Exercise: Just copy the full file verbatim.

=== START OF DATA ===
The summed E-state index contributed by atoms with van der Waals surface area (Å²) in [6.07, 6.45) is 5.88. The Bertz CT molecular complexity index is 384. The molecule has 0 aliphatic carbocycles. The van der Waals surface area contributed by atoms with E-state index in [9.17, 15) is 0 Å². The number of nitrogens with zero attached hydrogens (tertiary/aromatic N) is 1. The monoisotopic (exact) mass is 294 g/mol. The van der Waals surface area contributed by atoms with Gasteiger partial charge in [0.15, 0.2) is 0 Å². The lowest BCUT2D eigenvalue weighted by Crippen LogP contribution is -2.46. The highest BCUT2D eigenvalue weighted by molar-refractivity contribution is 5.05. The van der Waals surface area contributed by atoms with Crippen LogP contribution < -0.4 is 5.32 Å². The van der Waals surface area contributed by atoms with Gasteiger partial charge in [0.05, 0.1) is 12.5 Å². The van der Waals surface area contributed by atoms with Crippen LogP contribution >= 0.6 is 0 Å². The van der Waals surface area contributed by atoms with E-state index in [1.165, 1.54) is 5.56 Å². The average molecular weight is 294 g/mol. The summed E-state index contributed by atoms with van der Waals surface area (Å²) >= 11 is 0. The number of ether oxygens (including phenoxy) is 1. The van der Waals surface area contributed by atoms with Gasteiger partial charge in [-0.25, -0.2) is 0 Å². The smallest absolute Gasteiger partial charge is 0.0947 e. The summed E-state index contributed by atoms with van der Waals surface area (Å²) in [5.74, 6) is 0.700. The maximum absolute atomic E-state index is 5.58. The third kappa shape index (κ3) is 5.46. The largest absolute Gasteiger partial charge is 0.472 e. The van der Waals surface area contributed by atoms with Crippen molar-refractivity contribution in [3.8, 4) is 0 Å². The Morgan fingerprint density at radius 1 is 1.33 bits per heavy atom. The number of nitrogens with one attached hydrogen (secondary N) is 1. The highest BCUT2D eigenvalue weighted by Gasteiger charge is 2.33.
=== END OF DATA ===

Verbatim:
The summed E-state index contributed by atoms with van der Waals surface area (Å²) in [6.07, 6.45) is 5.88. The Bertz CT molecular complexity index is 384. The molecule has 0 aliphatic carbocycles. The van der Waals surface area contributed by atoms with E-state index in [9.17, 15) is 0 Å². The number of nitrogens with zero attached hydrogens (tertiary/aromatic N) is 1. The monoisotopic (exact) mass is 294 g/mol. The van der Waals surface area contributed by atoms with Gasteiger partial charge in [0.15, 0.2) is 0 Å². The lowest BCUT2D eigenvalue weighted by Crippen LogP contribution is -2.46. The highest BCUT2D eigenvalue weighted by molar-refractivity contribution is 5.05. The van der Waals surface area contributed by atoms with Crippen LogP contribution < -0.4 is 5.32 Å². The van der Waals surface area contributed by atoms with Gasteiger partial charge in [0.05, 0.1) is 12.5 Å². The van der Waals surface area contributed by atoms with Crippen LogP contribution >= 0.6 is 0 Å². The van der Waals surface area contributed by atoms with E-state index in [1.165, 1.54) is 5.56 Å². The average molecular weight is 294 g/mol. The summed E-state index contributed by atoms with van der Waals surface area (Å²) >= 11 is 0. The number of ether oxygens (including phenoxy) is 1. The van der Waals surface area contributed by atoms with Gasteiger partial charge in [-0.25, -0.2) is 0 Å². The smallest absolute Gasteiger partial charge is 0.0947 e. The summed E-state index contributed by atoms with van der Waals surface area (Å²) in [5.74, 6) is 0.700. The maximum absolute atomic E-state index is 5.58. The third kappa shape index (κ3) is 5.46. The largest absolute Gasteiger partial charge is 0.472 e. The van der Waals surface area contributed by atoms with Crippen molar-refractivity contribution in [3.8, 4) is 0 Å². The Morgan fingerprint density at radius 1 is 1.33 bits per heavy atom. The number of nitrogens with one attached hydrogen (secondary N) is 1. The highest BCUT2D eigenvalue weighted by Gasteiger charge is 2.33.